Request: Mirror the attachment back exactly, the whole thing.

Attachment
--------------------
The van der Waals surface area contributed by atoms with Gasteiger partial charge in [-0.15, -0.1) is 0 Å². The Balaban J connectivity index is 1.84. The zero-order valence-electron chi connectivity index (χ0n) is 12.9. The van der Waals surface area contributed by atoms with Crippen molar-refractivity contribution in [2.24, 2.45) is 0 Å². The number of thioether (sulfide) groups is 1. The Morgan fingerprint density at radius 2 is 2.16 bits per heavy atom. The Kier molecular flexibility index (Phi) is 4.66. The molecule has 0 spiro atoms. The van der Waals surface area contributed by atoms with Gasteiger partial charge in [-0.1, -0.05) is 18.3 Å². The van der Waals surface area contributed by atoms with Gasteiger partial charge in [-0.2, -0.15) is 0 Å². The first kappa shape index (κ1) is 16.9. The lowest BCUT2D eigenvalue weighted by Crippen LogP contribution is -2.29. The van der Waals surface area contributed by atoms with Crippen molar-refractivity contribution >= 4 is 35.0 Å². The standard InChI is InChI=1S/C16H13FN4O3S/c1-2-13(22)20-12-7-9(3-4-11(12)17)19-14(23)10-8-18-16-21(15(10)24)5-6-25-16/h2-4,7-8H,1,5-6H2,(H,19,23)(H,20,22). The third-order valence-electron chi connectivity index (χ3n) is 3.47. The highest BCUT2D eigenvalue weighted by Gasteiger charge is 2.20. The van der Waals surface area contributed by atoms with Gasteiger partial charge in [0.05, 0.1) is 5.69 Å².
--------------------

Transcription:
The van der Waals surface area contributed by atoms with Gasteiger partial charge in [-0.15, -0.1) is 0 Å². The Balaban J connectivity index is 1.84. The zero-order valence-electron chi connectivity index (χ0n) is 12.9. The van der Waals surface area contributed by atoms with Crippen molar-refractivity contribution in [2.24, 2.45) is 0 Å². The number of thioether (sulfide) groups is 1. The Morgan fingerprint density at radius 2 is 2.16 bits per heavy atom. The Kier molecular flexibility index (Phi) is 4.66. The molecule has 0 spiro atoms. The van der Waals surface area contributed by atoms with Gasteiger partial charge in [-0.1, -0.05) is 18.3 Å². The van der Waals surface area contributed by atoms with Gasteiger partial charge in [-0.2, -0.15) is 0 Å². The first kappa shape index (κ1) is 16.9. The lowest BCUT2D eigenvalue weighted by Crippen LogP contribution is -2.29. The van der Waals surface area contributed by atoms with Crippen molar-refractivity contribution >= 4 is 35.0 Å². The standard InChI is InChI=1S/C16H13FN4O3S/c1-2-13(22)20-12-7-9(3-4-11(12)17)19-14(23)10-8-18-16-21(15(10)24)5-6-25-16/h2-4,7-8H,1,5-6H2,(H,19,23)(H,20,22). The third-order valence-electron chi connectivity index (χ3n) is 3.47. The highest BCUT2D eigenvalue weighted by Gasteiger charge is 2.20. The van der Waals surface area contributed by atoms with Gasteiger partial charge in [0.05, 0.1) is 5.69 Å².